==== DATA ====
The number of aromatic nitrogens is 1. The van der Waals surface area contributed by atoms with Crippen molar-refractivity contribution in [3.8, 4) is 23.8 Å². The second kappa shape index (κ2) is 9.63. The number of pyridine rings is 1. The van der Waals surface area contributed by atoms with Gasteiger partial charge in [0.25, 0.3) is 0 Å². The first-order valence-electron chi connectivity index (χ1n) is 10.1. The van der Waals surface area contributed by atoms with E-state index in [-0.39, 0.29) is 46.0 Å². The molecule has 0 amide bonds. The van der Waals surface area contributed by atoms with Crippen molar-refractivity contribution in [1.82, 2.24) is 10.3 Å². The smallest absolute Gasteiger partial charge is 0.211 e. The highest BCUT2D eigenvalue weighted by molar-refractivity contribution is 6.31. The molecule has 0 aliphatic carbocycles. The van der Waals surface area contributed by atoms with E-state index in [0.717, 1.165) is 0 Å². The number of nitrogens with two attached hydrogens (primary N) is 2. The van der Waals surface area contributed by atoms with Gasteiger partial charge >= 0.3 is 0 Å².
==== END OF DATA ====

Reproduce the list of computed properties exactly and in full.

The number of aromatic nitrogens is 1. The van der Waals surface area contributed by atoms with Crippen molar-refractivity contribution in [3.8, 4) is 23.8 Å². The second kappa shape index (κ2) is 9.63. The number of pyridine rings is 1. The van der Waals surface area contributed by atoms with Gasteiger partial charge in [0.25, 0.3) is 0 Å². The first-order valence-electron chi connectivity index (χ1n) is 10.1. The van der Waals surface area contributed by atoms with E-state index in [-0.39, 0.29) is 46.0 Å². The molecule has 0 amide bonds. The van der Waals surface area contributed by atoms with Crippen molar-refractivity contribution in [1.82, 2.24) is 10.3 Å². The smallest absolute Gasteiger partial charge is 0.211 e. The highest BCUT2D eigenvalue weighted by molar-refractivity contribution is 6.31. The molecule has 0 aliphatic carbocycles. The van der Waals surface area contributed by atoms with E-state index in [0.717, 1.165) is 0 Å². The number of nitrogens with two attached hydrogens (primary N) is 2. The van der Waals surface area contributed by atoms with Gasteiger partial charge >= 0.3 is 0 Å².